Big retail has dramatically increased the amount of money it spends influencing the political system. Back in 2000, all the big retailers together (Walmart, Costco, Home Depot, Target, Lowe’s and Best Buy) spent a meagre $5 million (in 2013 dollars) buying influence. In 2014, a relatively unimportant midterm election, that number increased six-fold.
Among the big box retailers we examined, the biggest were Walmart and Home Depot, followed by Target and Best Buy. Walmart’s political activities are unsurprising — politicians have richly rewarded the company. A recent study by Americans for Tax Fairness finds that Walmart saves $1 billion a year in tax breaks and avoids taxes on $21.4 billion it holds offshore. Added to that are the $6.2 billion Americans taxpayers subsidize Walmart’s employees with food stamps and other public aid, because Walmart doesn’t pay its workers enough to live. In a recent annual report, Walmart openly admitted that changes to government food stamp programs may hurt its financial performance.
Walmart’s spending on the political system has increased dramatically, with total spending topping $10 million in the last four elections. It’s clear why, the AFT estimates that Walmart could save $7 billion more over the next decade if the corporate tax rate falls to 25 percent.
In addition to Walmart’s spending, the Walton family spends millions on the political system. They’ve also hired a private lobbyist to lobby for changes to the estate tax that now benefit them to the tune of hundreds of millions. In addition the Walton Family Foundation is one of the biggest education funders in the country, and is one of the biggest supporters of the privatization agenda. As the chart below shows, Democrats rarely benefit from the Walton family’s largess.
In fact, Democrats rarely benefit from any of the big retailers. Over the period studied, Republicans got $2 for every $1 given to Democrats for the major retailers. Among the big retailers, only Costco showed a preference for Democrats, while Lowe’s had the largest disparity, favoring Republicans 3.5 to 1.
It’s important to note that these numbers massively understate the influence of big box retailers. Because of bad disclosure laws, we just don’t know that much about corporate spending. We don’t have the foggiest idea what big box retailers are spending on state and local elections. We don’t know how much they pay to be members of organizations like ALEC. We don’t know how much they give to 501(c)6 organizations like the Chamber of Commerce. Walmart, for instance, is a member of the the RATE Coalition, Alliance for Competitive Taxation (ACT) and the Business Roundtable (BRT).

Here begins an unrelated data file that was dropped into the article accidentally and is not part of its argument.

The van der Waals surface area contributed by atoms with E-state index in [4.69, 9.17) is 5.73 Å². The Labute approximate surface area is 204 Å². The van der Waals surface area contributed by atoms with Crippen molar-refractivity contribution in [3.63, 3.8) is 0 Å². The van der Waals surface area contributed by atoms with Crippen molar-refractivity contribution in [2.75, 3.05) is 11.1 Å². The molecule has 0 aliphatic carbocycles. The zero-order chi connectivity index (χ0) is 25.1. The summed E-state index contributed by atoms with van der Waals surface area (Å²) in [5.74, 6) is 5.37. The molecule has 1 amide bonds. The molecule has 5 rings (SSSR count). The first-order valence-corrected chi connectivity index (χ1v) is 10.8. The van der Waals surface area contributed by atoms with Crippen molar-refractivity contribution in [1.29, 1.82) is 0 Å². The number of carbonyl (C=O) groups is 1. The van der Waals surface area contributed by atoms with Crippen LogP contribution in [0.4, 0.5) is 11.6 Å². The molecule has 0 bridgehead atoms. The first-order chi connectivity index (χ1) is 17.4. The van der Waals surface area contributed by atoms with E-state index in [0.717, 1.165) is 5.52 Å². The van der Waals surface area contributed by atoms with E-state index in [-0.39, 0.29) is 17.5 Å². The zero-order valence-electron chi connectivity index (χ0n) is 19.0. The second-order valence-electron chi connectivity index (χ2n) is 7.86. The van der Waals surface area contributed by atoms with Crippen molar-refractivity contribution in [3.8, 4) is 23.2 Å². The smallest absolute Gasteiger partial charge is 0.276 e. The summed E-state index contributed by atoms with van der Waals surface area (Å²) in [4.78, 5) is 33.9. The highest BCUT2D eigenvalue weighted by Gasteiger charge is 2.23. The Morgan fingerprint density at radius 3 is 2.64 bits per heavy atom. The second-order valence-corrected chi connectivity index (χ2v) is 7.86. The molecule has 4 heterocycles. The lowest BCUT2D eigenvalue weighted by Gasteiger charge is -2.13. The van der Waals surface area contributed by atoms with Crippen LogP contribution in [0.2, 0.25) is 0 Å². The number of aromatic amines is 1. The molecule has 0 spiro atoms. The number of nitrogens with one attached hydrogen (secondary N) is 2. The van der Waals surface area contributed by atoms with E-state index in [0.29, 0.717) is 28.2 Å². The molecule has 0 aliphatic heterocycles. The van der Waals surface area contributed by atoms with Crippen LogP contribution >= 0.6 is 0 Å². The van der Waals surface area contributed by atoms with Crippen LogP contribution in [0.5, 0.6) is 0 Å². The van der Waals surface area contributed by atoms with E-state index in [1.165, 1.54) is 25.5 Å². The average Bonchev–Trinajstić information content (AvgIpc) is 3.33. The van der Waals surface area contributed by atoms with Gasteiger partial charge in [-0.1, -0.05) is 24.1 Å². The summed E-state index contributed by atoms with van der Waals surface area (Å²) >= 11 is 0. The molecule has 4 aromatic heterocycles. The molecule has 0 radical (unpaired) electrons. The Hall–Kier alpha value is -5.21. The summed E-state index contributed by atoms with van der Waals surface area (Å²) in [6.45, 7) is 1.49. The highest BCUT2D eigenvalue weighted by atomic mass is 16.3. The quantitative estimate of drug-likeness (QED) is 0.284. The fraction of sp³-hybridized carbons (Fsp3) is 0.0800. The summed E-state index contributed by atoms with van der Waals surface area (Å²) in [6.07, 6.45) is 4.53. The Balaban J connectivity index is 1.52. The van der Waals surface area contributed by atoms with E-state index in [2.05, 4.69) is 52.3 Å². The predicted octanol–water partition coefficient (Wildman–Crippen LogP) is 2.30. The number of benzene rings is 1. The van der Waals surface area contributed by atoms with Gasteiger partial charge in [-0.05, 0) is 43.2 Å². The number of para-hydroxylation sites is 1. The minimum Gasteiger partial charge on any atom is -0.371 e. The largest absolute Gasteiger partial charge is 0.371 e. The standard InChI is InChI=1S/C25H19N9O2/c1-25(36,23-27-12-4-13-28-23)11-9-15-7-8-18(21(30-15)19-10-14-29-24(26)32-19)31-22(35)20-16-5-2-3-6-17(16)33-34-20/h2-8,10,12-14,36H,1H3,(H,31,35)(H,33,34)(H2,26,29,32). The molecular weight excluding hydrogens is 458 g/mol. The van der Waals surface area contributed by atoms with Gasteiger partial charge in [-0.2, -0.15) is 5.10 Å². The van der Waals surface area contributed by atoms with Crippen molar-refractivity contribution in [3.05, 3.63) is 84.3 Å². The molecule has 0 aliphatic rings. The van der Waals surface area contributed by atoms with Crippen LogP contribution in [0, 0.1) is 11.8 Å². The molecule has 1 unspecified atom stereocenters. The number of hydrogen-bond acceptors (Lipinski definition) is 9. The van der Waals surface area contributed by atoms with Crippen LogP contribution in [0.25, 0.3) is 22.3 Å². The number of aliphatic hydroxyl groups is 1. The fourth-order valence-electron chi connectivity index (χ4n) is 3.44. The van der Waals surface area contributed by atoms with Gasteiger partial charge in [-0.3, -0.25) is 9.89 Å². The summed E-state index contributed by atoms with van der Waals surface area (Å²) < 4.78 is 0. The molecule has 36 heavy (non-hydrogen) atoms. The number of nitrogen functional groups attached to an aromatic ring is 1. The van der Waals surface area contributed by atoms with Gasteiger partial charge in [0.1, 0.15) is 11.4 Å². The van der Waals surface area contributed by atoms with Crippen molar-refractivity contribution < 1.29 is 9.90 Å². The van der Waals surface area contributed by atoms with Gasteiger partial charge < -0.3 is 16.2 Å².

All of this money brings rewards for companies. Retailers lobby on a variety of issues, including tax policy, labor issues, and the terms of international trade. A vast literature shows that these efforts produce returns, often at the expense of other democratic interests. The research firm Strategas maintains an index of the fifty firms that lobbying most intensely. The index has outperformed the S&P 500 every year since 1998. In a comprehensive study of conflicts between lobbying groups and other coalitions, researchers found that business interests prevailed in 9 out of 11 issues in which businesses and labor were opposed. In the 16 cases that pitted business groups against citizen group coalitions, businesses won 9.
Although the vast amounts of money went to lobbying, campaign contributions also produce benefits There is strong evidence that the most important impact of campaign contributions is to increase access to politicians with the intent of setting the political agenda. A study of the telecommunications industry finds that regulators respond to private political spending with regulations that favor the donors. Companies that bid for federal contracts across industries are more likely to be granted those contracts if the bids are complemented by campaign contributions. Big retail normally backs winners: a Demos analysis finds that 81 percent of the 291 candidates that received money from Walmart in 2014 won their election.
What can be done to stop the spread of big money in politics? Over the long-run we need to overturn laws like Citizen’s United that opened the floodgates of money into Congress. But there are also short-term solutions. The Supreme Court explicitly endorsed disclosure as the alternative to campaign contribution limits. On the heels of Citizens United, Congress came within one vote of overcoming a party-line filibuster to pass the DISCLOSE Act. In the absence of Congress, shareholders should demand that corporations either get out of politics, or disclose their donations to organizations like ALEC that they might not approve of. SEC should require this disclosure if Congress won’t.
Publicly financed elections can help candidates not in the pockets of big money get into office, and more states should consider the system. To slow the rise of lobbying states and the federal government should regulate it more strictly. Patrick Flavin finds that states with stricter regulations on lobbying are more politically equal — that is, responsive to voters of all income groups. Policies that help people vote, instead of disenfranchising them, would also go a long way to making the political system more responsive. Americans need to tell Congress that even on Black Friday, government isn’t up for sale.